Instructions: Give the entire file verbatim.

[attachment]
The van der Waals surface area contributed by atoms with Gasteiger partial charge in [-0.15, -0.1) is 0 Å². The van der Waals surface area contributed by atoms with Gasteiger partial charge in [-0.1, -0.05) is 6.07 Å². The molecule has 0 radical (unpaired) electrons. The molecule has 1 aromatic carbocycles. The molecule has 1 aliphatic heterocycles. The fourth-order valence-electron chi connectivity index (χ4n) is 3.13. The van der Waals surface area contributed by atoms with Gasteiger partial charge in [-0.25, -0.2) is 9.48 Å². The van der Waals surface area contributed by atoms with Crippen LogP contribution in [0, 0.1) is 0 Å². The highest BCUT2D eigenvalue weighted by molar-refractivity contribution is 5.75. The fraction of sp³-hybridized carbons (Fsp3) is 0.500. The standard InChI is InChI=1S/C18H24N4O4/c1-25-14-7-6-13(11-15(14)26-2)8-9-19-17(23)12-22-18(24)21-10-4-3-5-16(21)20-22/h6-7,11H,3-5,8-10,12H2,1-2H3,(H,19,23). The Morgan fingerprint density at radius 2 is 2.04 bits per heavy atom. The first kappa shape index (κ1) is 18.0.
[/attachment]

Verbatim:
The van der Waals surface area contributed by atoms with Gasteiger partial charge in [-0.15, -0.1) is 0 Å². The van der Waals surface area contributed by atoms with Gasteiger partial charge in [-0.1, -0.05) is 6.07 Å². The molecule has 0 radical (unpaired) electrons. The molecule has 1 aromatic carbocycles. The molecule has 1 aliphatic heterocycles. The fourth-order valence-electron chi connectivity index (χ4n) is 3.13. The van der Waals surface area contributed by atoms with Gasteiger partial charge in [-0.25, -0.2) is 9.48 Å². The van der Waals surface area contributed by atoms with Crippen LogP contribution in [0, 0.1) is 0 Å². The highest BCUT2D eigenvalue weighted by molar-refractivity contribution is 5.75. The fraction of sp³-hybridized carbons (Fsp3) is 0.500. The standard InChI is InChI=1S/C18H24N4O4/c1-25-14-7-6-13(11-15(14)26-2)8-9-19-17(23)12-22-18(24)21-10-4-3-5-16(21)20-22/h6-7,11H,3-5,8-10,12H2,1-2H3,(H,19,23). The Morgan fingerprint density at radius 2 is 2.04 bits per heavy atom. The first kappa shape index (κ1) is 18.0.